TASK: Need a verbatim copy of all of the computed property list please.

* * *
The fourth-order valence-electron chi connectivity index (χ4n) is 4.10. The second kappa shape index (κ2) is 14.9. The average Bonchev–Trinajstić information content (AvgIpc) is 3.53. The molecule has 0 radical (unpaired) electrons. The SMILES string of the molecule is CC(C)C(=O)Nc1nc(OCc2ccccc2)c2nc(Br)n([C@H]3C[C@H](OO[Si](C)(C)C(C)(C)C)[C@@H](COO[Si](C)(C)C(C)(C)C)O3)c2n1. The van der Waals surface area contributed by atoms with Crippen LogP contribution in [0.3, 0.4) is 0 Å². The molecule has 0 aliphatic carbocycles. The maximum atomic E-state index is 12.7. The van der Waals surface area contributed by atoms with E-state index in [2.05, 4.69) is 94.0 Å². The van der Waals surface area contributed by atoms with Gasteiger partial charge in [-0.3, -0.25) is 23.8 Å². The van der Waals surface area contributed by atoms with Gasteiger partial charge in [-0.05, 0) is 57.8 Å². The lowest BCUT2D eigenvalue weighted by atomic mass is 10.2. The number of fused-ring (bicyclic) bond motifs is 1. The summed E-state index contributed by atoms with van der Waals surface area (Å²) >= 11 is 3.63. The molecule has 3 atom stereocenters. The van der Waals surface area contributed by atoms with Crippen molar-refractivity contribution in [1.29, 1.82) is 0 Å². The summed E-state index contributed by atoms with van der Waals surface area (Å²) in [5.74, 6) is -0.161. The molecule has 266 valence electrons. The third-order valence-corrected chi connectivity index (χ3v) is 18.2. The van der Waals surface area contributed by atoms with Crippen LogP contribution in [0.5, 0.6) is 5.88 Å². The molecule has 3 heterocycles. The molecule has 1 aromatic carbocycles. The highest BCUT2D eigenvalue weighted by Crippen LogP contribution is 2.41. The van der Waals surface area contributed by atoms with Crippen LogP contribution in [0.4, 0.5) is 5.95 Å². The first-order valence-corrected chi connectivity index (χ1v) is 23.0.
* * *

The fourth-order valence-electron chi connectivity index (χ4n) is 4.10. The second kappa shape index (κ2) is 14.9. The average Bonchev–Trinajstić information content (AvgIpc) is 3.53. The molecule has 0 radical (unpaired) electrons. The SMILES string of the molecule is CC(C)C(=O)Nc1nc(OCc2ccccc2)c2nc(Br)n([C@H]3C[C@H](OO[Si](C)(C)C(C)(C)C)[C@@H](COO[Si](C)(C)C(C)(C)C)O3)c2n1. The van der Waals surface area contributed by atoms with Crippen LogP contribution in [0.3, 0.4) is 0 Å². The molecule has 0 aliphatic carbocycles. The maximum atomic E-state index is 12.7. The van der Waals surface area contributed by atoms with E-state index in [2.05, 4.69) is 94.0 Å². The van der Waals surface area contributed by atoms with Gasteiger partial charge in [-0.3, -0.25) is 23.8 Å². The van der Waals surface area contributed by atoms with Gasteiger partial charge in [-0.05, 0) is 57.8 Å². The lowest BCUT2D eigenvalue weighted by atomic mass is 10.2. The number of fused-ring (bicyclic) bond motifs is 1. The summed E-state index contributed by atoms with van der Waals surface area (Å²) >= 11 is 3.63. The molecule has 3 atom stereocenters. The van der Waals surface area contributed by atoms with Crippen molar-refractivity contribution in [1.29, 1.82) is 0 Å². The summed E-state index contributed by atoms with van der Waals surface area (Å²) in [5.74, 6) is -0.161. The molecule has 266 valence electrons. The third-order valence-corrected chi connectivity index (χ3v) is 18.2. The van der Waals surface area contributed by atoms with Crippen LogP contribution in [0.5, 0.6) is 5.88 Å². The molecule has 3 heterocycles. The molecule has 1 aromatic carbocycles. The highest BCUT2D eigenvalue weighted by Crippen LogP contribution is 2.41. The van der Waals surface area contributed by atoms with Crippen LogP contribution in [0.4, 0.5) is 5.95 Å². The first-order valence-corrected chi connectivity index (χ1v) is 23.0.